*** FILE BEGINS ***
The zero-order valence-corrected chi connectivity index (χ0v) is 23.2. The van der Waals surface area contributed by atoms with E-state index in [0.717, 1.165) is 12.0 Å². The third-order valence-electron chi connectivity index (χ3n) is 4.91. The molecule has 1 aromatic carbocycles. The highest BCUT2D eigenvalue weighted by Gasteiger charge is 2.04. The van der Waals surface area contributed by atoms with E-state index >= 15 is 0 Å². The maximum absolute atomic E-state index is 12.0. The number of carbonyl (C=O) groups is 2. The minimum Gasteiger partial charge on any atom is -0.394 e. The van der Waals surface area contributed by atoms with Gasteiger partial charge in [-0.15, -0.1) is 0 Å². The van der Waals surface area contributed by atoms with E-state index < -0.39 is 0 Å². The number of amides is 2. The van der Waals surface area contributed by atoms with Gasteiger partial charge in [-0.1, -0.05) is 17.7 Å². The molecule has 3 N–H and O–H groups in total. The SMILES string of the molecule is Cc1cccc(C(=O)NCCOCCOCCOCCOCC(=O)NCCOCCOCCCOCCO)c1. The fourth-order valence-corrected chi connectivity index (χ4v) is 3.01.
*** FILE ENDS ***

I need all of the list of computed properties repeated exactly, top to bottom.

The zero-order valence-corrected chi connectivity index (χ0v) is 23.2. The van der Waals surface area contributed by atoms with E-state index in [0.717, 1.165) is 12.0 Å². The third-order valence-electron chi connectivity index (χ3n) is 4.91. The molecule has 1 aromatic carbocycles. The highest BCUT2D eigenvalue weighted by Gasteiger charge is 2.04. The van der Waals surface area contributed by atoms with E-state index >= 15 is 0 Å². The maximum absolute atomic E-state index is 12.0. The number of carbonyl (C=O) groups is 2. The minimum Gasteiger partial charge on any atom is -0.394 e. The van der Waals surface area contributed by atoms with Gasteiger partial charge in [-0.15, -0.1) is 0 Å². The van der Waals surface area contributed by atoms with E-state index < -0.39 is 0 Å². The number of amides is 2. The van der Waals surface area contributed by atoms with Gasteiger partial charge in [-0.1, -0.05) is 17.7 Å². The molecule has 3 N–H and O–H groups in total. The SMILES string of the molecule is Cc1cccc(C(=O)NCCOCCOCCOCCOCC(=O)NCCOCCOCCCOCCO)c1. The fourth-order valence-corrected chi connectivity index (χ4v) is 3.01.